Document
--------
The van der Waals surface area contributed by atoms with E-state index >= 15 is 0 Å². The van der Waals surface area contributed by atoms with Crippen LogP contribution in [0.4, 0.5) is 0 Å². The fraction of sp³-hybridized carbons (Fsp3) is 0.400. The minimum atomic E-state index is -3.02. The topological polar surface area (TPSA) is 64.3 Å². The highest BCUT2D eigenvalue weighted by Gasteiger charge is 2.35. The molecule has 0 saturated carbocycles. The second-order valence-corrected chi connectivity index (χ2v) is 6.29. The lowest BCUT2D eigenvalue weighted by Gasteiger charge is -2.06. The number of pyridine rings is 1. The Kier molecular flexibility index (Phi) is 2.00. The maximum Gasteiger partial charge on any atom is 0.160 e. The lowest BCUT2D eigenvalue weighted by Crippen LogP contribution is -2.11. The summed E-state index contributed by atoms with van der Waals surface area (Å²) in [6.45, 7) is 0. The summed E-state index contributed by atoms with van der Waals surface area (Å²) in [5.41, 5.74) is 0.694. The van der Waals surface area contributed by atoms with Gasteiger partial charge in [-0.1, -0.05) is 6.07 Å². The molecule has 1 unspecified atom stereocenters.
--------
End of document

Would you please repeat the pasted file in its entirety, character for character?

The van der Waals surface area contributed by atoms with E-state index >= 15 is 0 Å². The van der Waals surface area contributed by atoms with Crippen LogP contribution in [0.4, 0.5) is 0 Å². The fraction of sp³-hybridized carbons (Fsp3) is 0.400. The minimum atomic E-state index is -3.02. The topological polar surface area (TPSA) is 64.3 Å². The highest BCUT2D eigenvalue weighted by Gasteiger charge is 2.35. The molecule has 0 saturated carbocycles. The second-order valence-corrected chi connectivity index (χ2v) is 6.29. The lowest BCUT2D eigenvalue weighted by Gasteiger charge is -2.06. The number of pyridine rings is 1. The Kier molecular flexibility index (Phi) is 2.00. The maximum Gasteiger partial charge on any atom is 0.160 e. The lowest BCUT2D eigenvalue weighted by Crippen LogP contribution is -2.11. The summed E-state index contributed by atoms with van der Waals surface area (Å²) in [6.45, 7) is 0. The summed E-state index contributed by atoms with van der Waals surface area (Å²) in [5.41, 5.74) is 0.694. The van der Waals surface area contributed by atoms with Gasteiger partial charge in [-0.1, -0.05) is 6.07 Å². The molecule has 1 unspecified atom stereocenters.